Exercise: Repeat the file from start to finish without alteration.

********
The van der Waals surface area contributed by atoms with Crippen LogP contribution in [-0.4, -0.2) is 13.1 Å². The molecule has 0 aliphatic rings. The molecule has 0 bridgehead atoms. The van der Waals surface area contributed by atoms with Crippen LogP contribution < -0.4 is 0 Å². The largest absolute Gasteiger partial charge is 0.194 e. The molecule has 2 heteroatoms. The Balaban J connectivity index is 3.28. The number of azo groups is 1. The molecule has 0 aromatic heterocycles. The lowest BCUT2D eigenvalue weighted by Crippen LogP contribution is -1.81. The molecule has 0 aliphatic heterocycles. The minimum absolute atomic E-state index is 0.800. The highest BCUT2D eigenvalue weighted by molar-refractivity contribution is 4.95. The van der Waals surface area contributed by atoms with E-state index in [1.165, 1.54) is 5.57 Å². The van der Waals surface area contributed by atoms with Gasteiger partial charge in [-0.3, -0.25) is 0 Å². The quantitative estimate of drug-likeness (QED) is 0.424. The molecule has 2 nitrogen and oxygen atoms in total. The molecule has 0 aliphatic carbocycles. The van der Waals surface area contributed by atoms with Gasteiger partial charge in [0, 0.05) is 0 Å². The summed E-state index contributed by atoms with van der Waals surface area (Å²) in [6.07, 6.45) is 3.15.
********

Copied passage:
The van der Waals surface area contributed by atoms with Crippen LogP contribution in [-0.4, -0.2) is 13.1 Å². The molecule has 0 aliphatic rings. The molecule has 0 bridgehead atoms. The van der Waals surface area contributed by atoms with Crippen LogP contribution < -0.4 is 0 Å². The largest absolute Gasteiger partial charge is 0.194 e. The molecule has 2 heteroatoms. The Balaban J connectivity index is 3.28. The number of azo groups is 1. The molecule has 0 aromatic heterocycles. The lowest BCUT2D eigenvalue weighted by Crippen LogP contribution is -1.81. The molecule has 0 aliphatic heterocycles. The minimum absolute atomic E-state index is 0.800. The highest BCUT2D eigenvalue weighted by molar-refractivity contribution is 4.95. The van der Waals surface area contributed by atoms with E-state index in [1.165, 1.54) is 5.57 Å². The van der Waals surface area contributed by atoms with Gasteiger partial charge in [-0.3, -0.25) is 0 Å². The quantitative estimate of drug-likeness (QED) is 0.424. The molecule has 2 nitrogen and oxygen atoms in total. The molecule has 0 aliphatic carbocycles. The van der Waals surface area contributed by atoms with Gasteiger partial charge in [0, 0.05) is 0 Å². The summed E-state index contributed by atoms with van der Waals surface area (Å²) in [6.07, 6.45) is 3.15.